Respiratory infections in rat

Rat respiratory infection

If your rat is sneezing more than usual, listen closely to his breathing. If the nasal passages and chest sound clear, keep a very close watch on him, but it shouldn’t be necessary to start treatment unless he starts acting more tired than usual, or stops eating or drinking. Allergies and dust are also possible causes of sneezing.

If there is a clicking sound from the sinuses, he is congested. This could progress further, so treatment would be a good precaution at this point.

If there is a gurgling, congested sound from the chest, you have a sick rat. Get him to a vet immediately! Rats succumb to these infections with amazing swiftness. A rat with no symptoms one day can have full blown pneumonia the next. This is partially because of their high metabolic rate, and because there is often a secondary infection caused by a different bacteria or virus.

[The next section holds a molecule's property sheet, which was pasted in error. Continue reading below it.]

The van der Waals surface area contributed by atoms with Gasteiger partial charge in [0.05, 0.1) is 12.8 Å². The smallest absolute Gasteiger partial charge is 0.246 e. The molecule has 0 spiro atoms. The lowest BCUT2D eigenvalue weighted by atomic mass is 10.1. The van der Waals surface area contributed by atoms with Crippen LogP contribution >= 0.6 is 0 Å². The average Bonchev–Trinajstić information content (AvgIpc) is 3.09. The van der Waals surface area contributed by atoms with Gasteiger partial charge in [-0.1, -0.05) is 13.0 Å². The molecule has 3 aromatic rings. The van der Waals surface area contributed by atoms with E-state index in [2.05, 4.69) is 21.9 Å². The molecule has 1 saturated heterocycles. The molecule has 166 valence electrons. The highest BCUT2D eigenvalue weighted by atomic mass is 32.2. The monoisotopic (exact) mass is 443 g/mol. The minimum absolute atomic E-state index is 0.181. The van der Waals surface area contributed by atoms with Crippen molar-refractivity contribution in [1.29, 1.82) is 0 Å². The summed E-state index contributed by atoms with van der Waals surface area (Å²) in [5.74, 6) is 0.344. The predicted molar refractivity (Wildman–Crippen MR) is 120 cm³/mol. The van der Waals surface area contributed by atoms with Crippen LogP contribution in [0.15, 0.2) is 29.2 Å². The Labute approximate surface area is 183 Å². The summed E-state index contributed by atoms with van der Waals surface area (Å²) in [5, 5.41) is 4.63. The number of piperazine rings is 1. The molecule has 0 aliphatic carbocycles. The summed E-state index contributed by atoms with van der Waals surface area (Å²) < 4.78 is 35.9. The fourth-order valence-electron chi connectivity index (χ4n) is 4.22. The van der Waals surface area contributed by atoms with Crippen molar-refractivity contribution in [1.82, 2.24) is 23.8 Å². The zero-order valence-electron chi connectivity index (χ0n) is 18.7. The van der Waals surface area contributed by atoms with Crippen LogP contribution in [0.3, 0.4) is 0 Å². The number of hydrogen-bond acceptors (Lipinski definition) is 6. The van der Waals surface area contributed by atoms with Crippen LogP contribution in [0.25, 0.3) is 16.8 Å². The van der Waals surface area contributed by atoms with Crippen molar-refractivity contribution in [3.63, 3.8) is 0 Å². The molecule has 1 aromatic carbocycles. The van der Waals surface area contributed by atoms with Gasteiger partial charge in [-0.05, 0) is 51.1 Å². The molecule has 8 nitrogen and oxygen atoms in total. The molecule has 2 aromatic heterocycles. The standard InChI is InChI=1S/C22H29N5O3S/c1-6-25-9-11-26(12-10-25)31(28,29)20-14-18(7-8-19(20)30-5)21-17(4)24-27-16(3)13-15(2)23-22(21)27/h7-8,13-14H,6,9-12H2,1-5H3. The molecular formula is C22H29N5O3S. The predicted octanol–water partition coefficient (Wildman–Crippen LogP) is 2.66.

Does your rat have red stuff on his nose, or around his eyes? This is called porphyrin. Porphyrin is a red mucous that is produced by a gland behind the eye (the Harderian Gland) which dries the color of blood. It’s often mistaken for dried blood by people unfamiliar with rats. Porphyrin staining is often associated with mycoplasma infections because the infection puts stress on the rat, and stress will cause the discharge of porphyrin from the eyes and nose. This doesn’t always occur when a rat is suffering from an infection. If you have a really laid-back rat, he may not get stressed out! There is also the possibility that your rat is being stressed by something else.

If your rat’s fur is standing somewhat on end making him look puffy (a bit like a cat when it’s been treed by a dog) and he’s hunched up, he’s feeling sick, uncomfortable, possibly in pain. Get him to a vet immediately!

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